Roman Polanski’s an interesting case.

Should he be punished? Well, he’s already being punished. His name is synonymous with child sexual abuse. That probably doesn’t feel good.

Should he be punished more? This is a man who survived the Holocaust and his wife and unborn child were murdered by Charles Manson. It’s literally impossible to punish him more than life has already punished him.

Should he be punished, right now, with prison? Well, you’re not rehabilitating him (because he would just die in prison), and you’re not making sure it doesn’t happen again (because he’s already far too old for it to ever happen again), so you’re basically punishing him as an example to other people.

Sure, fine. Other people need to know that if you sexually abuse a child we’ll pursue you to the ends of the earth So there’s a societal need to punish him.

Sure, yes! Why are you being difficult about this? Well, it’s not about the wishes of the victim, then, is it? Because the victim has specifically said that she wishes everybody would just drop it. So this isn’t about what really happened, is it? Because neither you nor I know what happened forty years ago between two people that we have never met; only those two people know, and they have said all they’re gonna say and want no more to be said at all.

Our contention is that the basic facts of the case are so terrible that we must do something to him. There is no reasonable set of actions that can be described by the few words we know about this case. A grown man drugged a young teenage woman and had sex with her. There is no way that can ever be okay.


So there we are. We have to punish a man who cannot be punished because we have to demonstrate that we cannot refuse to punish any set of actions that can be described by the words above. Rehabilitation, a tricky idea at the best of times, is not possible from our point of view. Redemption, again probably not possible ever, is definitely not possible here — and in fact if forty years of blameless life since cannot show contrition or deserve redemption, if even the plea of the victim is not enough to stir us — then there is no redemption. To have done something that can be described as that can never be forgiven. The only thing to do, if you do that, is kill yourself, and killing yourself will not buy redemption, it will only deafen your ears to the accusations forever.

Folks, that’s a pretty grim way to live.

But I don’t see a way out. Not in this culture, not with what we believe.

We can’t refuse to punish those who violate…I want to say children, but that’s not precisely what you are at age thirteen. We can’t refuse to punish people who sexually violate other people. We know that there are cultures where it’s normal. We know that all through history thirteen-year-olds have been making adult decisions, getting married and having babies, both men and women, and it’s happened from the dawn of time and it’s happening right now, but it is not happening here and it is better than way. Thirteen-year-olds need to be protected from the old and the rich and the depraved. It’s a societal necessity. The only way we know to do this is to enact strict laws and punish those who violate them severely.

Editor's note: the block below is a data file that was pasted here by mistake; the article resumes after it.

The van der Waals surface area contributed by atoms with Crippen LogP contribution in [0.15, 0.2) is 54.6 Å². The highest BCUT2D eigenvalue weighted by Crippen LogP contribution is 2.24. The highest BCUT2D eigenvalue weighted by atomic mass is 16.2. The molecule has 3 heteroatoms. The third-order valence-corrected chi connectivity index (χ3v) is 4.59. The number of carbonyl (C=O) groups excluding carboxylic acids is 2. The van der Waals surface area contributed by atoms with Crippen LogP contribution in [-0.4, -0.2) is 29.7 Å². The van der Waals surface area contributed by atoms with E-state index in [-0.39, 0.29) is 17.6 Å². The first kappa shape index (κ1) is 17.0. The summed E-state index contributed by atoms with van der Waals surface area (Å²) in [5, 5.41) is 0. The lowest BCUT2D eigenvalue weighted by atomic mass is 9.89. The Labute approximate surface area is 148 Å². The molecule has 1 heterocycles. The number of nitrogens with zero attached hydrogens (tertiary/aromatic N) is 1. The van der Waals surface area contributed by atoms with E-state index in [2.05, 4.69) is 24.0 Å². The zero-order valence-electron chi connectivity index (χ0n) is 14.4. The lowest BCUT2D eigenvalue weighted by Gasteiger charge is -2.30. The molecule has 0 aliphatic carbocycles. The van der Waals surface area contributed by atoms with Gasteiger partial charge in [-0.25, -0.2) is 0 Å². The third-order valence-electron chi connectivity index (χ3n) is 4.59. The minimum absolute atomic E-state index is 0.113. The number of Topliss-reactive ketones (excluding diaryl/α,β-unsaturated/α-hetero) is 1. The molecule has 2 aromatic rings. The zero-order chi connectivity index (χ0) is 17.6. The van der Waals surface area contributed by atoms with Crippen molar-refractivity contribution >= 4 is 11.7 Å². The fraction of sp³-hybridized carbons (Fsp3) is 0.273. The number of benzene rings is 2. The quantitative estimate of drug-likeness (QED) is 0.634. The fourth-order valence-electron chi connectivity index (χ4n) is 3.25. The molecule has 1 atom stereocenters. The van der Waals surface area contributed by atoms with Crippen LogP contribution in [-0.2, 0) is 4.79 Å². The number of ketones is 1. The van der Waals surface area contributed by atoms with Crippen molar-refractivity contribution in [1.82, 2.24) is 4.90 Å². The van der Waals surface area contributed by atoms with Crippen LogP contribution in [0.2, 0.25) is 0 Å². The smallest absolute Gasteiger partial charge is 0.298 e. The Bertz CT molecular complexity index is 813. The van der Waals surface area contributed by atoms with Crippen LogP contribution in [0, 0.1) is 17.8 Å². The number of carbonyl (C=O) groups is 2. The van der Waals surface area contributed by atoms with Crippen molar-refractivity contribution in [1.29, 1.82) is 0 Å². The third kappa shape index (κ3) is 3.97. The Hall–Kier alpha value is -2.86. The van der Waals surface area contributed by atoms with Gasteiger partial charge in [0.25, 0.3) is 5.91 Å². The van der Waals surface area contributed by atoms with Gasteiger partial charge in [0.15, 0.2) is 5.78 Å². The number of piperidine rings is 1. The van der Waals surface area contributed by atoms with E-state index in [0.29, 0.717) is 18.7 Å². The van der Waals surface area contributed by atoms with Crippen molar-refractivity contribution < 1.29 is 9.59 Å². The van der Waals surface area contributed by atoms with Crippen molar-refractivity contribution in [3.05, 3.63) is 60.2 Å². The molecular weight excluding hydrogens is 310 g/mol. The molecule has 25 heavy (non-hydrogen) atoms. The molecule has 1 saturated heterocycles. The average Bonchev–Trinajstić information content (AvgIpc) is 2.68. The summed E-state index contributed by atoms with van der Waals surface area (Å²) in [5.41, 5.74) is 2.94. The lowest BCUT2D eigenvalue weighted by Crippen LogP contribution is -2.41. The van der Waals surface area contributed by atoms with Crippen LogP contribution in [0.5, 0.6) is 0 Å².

But this is leading us to an impossible position. It’s forcing us to punish a man who cannot and should not be punished. I don’t mean he should not be punished for what he did, I mean that he should not be punished because he is an eighty-year-old Holocaust survivor whose wife and unborn child were murdered in arguably the most vicious murders of the 20th century and the victim specifically wants to forgive him of this crime. The crime that he committed is terrible to us, because we have lived lives where that is an unusual crime. But this is a man who went through the Holocaust. His eyes have seen crime on a level that we literally cannot understand, that we know for a fact that we cannot understand.

It’s actually hubris to punish this man, it’s saying that we understand life and fate well enough to willingly crush a man who deserves, by any reasonable standard, to be left to die in peace. Understand that what you’re asking for here; you want armed men to go to the house of an eighty-year-old man and torture him to death, because the trial and prison will absolutely kill him. Now think about who that person is — not what he does for a living, but a man who survived the extermination of everyone he ever knew, only to come to America and find love and family again, only to have it ruthlessly torn apart with knives and bad drugs. He’s suffered in a way that we cannot comprehend, and that’s not hyperbole. Whatever metric you use to measure emotional pain, this man tips your scales.

It is impossible to punish him. We must punish him.

What I get out of this is that punishment might not be the right way to deal with these things. You’re welcome to disagree with me on any point, but that’s the most I can take away from this. That, and how rich and weird and sick and sad and beautiful life is.

How can we dare to end such a life? Are we that certain of ourselves?

At what point will we feel mercy?